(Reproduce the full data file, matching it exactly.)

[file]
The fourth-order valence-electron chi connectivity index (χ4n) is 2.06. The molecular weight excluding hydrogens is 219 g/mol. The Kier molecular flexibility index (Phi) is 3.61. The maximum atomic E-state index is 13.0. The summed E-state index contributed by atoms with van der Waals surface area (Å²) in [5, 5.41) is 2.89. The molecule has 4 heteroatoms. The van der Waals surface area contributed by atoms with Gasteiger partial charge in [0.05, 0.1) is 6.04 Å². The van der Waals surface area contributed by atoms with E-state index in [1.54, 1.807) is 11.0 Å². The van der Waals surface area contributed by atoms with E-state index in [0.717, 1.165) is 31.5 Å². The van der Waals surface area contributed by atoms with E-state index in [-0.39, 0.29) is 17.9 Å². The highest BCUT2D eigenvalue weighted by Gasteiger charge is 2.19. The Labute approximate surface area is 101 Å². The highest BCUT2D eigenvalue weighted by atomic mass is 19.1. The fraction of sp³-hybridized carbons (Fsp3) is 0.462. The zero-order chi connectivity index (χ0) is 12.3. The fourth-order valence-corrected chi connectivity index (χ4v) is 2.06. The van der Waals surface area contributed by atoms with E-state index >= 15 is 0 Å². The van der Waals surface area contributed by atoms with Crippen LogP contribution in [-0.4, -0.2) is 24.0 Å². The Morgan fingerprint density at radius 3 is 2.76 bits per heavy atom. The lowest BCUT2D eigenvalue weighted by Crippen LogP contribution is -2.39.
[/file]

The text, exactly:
The fourth-order valence-electron chi connectivity index (χ4n) is 2.06. The molecular weight excluding hydrogens is 219 g/mol. The Kier molecular flexibility index (Phi) is 3.61. The maximum atomic E-state index is 13.0. The summed E-state index contributed by atoms with van der Waals surface area (Å²) in [5, 5.41) is 2.89. The molecule has 4 heteroatoms. The van der Waals surface area contributed by atoms with Gasteiger partial charge in [0.05, 0.1) is 6.04 Å². The van der Waals surface area contributed by atoms with E-state index in [1.54, 1.807) is 11.0 Å². The van der Waals surface area contributed by atoms with E-state index in [0.717, 1.165) is 31.5 Å². The van der Waals surface area contributed by atoms with E-state index in [-0.39, 0.29) is 17.9 Å². The highest BCUT2D eigenvalue weighted by Gasteiger charge is 2.19. The Labute approximate surface area is 101 Å². The highest BCUT2D eigenvalue weighted by atomic mass is 19.1. The fraction of sp³-hybridized carbons (Fsp3) is 0.462. The zero-order chi connectivity index (χ0) is 12.3. The fourth-order valence-corrected chi connectivity index (χ4v) is 2.06. The van der Waals surface area contributed by atoms with E-state index >= 15 is 0 Å². The van der Waals surface area contributed by atoms with Crippen LogP contribution in [-0.4, -0.2) is 24.0 Å². The Morgan fingerprint density at radius 3 is 2.76 bits per heavy atom. The lowest BCUT2D eigenvalue weighted by Crippen LogP contribution is -2.39.